One Step Ahead
Published September 05, 2012 11:42
The foot is the body's link to the ground; it ideally provides a stable base so we can safely stand, run, jump and play. Its position and activity relative to the ground affects the whole body due to tennis movements being generated from the ground upwards.
The human foot is complex, containing 26 bones, 33 joints, and a network of more than 100 tendons, muscles, and ligaments, as well as blood vessels and nerves.
The demands on the foot in racquet sports are extreme; a player's foot endures repeated load and potential damage. With all the rapid movement and changes it is no surprise that the pattern analysis of shoe wear demonstrates that racquet sports cause your feet and footwear more damage than other sports.
♫... The Hip Bone's Connected to the Thigh Bone... ♫
During activity the ground reaction force travels up from your feet through to your body's joints, muscles, tendons, bones and in tennis into your racquet. This movement of force and coordinated activation of body segments is known as "The Kinetic Chain".
In tennis, the ground is your friend; it generates 51% of kinetic (movement) energy.
It supports your legs and trunk to provide 54% of body force which continues upwards to reach your shoulder, funneling power to your racquet for your strokes.
Movement patterns and the playing surface in racquet sports affect how much force is generated on the body:
• Fast stop or foot plant = highest forces = 4 x bodyweight.
• Side to side shuffling and lateral movements = moderate forces = 2 x bodyweight.
• Pain and injury relate to surface hardness: ↑ court hardness causes more problems.
• Compared with concrete, "softer", natural court surfaces reduce force and ↓ impact on the body:
A Change in the Kinetic Chain
Where your foot meets the ground is your base for good tennis. When the base is stable, strong, injury free and appropriately protected with the right footwear (shoes, socks and maybe orthotics) you have the best chance of playing well and maintaining peak health. A problem at the base changes your kinetic chain pattern.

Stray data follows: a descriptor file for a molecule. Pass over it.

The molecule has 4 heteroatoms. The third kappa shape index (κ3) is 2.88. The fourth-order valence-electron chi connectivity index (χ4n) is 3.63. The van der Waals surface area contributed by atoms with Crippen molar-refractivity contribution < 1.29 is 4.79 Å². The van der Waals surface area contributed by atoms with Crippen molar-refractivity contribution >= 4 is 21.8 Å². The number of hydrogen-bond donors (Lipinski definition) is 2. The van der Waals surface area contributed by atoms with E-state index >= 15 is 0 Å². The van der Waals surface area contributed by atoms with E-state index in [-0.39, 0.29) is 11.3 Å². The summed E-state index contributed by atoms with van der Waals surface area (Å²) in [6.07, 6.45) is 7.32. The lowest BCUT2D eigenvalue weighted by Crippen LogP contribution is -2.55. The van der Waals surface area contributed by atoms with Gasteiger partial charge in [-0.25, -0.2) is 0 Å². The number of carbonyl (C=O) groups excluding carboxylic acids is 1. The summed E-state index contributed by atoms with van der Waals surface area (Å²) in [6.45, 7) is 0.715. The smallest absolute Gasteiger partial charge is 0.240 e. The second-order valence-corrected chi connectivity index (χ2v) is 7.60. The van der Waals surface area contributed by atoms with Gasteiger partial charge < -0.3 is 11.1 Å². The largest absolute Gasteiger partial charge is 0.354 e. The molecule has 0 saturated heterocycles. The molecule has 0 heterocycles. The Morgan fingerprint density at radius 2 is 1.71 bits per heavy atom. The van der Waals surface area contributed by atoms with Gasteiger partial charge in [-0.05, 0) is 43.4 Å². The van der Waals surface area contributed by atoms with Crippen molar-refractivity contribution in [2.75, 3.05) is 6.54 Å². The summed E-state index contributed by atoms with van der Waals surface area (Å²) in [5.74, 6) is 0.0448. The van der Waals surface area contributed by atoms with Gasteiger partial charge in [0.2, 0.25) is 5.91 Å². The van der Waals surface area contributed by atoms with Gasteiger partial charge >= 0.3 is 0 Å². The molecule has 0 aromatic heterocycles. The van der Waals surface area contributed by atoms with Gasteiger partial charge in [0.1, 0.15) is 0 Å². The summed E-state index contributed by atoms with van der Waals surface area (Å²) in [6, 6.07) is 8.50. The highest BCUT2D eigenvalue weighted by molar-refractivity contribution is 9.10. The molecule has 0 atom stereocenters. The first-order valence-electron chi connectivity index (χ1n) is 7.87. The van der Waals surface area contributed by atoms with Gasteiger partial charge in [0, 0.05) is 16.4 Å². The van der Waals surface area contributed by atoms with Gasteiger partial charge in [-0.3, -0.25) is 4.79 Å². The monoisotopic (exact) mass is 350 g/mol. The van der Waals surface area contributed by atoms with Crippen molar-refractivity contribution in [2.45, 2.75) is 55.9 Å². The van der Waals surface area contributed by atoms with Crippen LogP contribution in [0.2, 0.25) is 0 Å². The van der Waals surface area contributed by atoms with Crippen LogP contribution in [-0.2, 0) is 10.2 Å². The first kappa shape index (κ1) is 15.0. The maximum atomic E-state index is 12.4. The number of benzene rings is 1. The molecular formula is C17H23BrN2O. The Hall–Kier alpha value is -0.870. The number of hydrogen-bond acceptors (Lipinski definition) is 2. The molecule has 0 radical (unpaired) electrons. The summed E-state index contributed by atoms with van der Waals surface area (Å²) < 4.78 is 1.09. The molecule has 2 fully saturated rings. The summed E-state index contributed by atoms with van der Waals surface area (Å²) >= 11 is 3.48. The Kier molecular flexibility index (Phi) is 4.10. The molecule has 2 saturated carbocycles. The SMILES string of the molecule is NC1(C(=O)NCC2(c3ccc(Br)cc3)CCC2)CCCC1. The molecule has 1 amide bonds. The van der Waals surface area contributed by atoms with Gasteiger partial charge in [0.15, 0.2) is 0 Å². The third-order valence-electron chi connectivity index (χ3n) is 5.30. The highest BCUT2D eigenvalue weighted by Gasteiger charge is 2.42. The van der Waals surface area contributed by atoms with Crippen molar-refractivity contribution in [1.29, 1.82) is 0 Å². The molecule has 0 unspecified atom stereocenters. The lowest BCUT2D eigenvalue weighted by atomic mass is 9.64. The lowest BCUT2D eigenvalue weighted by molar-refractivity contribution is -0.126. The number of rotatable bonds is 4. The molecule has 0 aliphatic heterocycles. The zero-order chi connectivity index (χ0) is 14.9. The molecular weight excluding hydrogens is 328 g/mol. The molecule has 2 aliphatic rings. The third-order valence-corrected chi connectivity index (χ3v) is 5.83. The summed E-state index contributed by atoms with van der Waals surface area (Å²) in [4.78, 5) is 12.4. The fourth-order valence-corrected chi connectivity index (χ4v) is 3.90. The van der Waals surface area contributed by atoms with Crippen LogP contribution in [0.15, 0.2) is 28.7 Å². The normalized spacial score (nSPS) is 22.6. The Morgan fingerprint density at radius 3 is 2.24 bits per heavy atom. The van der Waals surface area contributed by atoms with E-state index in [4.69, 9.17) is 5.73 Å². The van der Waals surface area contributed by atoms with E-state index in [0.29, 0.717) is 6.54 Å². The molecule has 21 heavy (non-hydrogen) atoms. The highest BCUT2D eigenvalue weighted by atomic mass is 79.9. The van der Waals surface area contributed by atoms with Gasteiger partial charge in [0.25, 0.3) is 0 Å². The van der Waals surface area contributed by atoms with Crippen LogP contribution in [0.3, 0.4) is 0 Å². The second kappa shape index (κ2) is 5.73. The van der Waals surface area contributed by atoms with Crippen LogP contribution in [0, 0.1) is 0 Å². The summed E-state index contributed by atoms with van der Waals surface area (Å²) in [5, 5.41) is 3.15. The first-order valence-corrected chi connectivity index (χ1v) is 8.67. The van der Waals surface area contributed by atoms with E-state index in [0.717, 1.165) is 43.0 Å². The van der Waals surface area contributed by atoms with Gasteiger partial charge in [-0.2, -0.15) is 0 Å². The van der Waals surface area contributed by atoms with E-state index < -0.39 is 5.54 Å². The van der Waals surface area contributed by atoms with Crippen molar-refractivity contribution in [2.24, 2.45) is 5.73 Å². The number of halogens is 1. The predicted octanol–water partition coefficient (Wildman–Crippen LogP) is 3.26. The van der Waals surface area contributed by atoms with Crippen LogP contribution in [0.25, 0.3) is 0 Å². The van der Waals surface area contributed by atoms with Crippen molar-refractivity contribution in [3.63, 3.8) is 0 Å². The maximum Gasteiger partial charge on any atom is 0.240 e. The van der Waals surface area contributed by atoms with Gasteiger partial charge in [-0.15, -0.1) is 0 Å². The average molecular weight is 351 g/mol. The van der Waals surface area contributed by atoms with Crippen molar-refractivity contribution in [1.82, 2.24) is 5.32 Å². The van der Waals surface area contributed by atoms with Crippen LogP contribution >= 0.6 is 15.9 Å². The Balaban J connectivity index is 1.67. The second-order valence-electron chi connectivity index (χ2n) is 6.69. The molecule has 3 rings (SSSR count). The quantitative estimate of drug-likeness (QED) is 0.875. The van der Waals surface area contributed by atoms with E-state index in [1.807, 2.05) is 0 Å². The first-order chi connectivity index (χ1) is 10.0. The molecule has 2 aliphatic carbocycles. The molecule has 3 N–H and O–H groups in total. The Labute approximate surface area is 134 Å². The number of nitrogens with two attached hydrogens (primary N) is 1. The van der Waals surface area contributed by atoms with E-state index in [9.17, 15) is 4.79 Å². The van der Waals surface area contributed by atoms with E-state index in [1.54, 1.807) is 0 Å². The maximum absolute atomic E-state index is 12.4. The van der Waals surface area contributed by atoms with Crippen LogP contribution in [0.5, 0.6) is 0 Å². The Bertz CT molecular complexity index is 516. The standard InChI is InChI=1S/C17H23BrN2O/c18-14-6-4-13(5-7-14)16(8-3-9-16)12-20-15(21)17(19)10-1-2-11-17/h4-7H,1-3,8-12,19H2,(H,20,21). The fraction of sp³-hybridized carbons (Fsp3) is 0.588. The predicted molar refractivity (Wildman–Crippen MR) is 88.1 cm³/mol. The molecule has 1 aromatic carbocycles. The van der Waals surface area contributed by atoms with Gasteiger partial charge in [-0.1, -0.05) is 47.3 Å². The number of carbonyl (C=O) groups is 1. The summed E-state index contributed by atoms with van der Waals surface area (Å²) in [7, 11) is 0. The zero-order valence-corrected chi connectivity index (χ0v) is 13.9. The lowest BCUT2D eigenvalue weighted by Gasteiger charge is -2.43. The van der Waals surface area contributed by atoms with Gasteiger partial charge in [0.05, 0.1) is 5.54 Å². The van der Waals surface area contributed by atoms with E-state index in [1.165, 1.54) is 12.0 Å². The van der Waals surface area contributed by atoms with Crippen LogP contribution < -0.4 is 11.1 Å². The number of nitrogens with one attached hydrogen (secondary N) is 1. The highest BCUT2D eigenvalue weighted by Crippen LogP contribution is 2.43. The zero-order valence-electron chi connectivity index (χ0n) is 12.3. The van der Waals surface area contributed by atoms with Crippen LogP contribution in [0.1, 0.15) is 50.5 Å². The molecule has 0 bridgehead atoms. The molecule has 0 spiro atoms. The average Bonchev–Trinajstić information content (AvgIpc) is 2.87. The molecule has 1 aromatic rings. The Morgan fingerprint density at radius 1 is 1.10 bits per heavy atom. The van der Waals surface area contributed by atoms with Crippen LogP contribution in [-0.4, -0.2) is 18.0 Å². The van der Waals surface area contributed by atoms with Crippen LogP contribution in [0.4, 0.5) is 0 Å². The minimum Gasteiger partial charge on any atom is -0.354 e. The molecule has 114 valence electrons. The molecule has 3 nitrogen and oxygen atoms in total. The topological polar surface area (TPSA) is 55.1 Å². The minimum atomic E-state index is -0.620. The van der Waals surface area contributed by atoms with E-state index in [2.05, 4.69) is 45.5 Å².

Pay attention to your feet, get your base right and see your health and your results improve!
Stay On Your Toes!
Keep your base solid and supportive with proper foot wear. It is an integral aspect of your performance as well as your image.
There are three main footwear components to consider:
Did you know? Socks are sport and size specific!
Choose the best sock for you. Consider your foot (size, shape, sweat, and previous injuries) and these sock specifics:
Heat control: aim to reduce heat which causes sweating and friction.
Moisture management: to "wick" moisture away and reduce sliding. Example: "CoolMax".
Shock absorption/padding: helps to absorb shock & reduce stress up into the body.
Antimicrobial Protection: to limit the growth of bacteria and ↓ associated skin problems.
Arch Support: provide custom fit through the midfoot and arch region.
Knit/Materials: to provide good fit with advantages in fabric technology and design.
2. Orthotic Therapy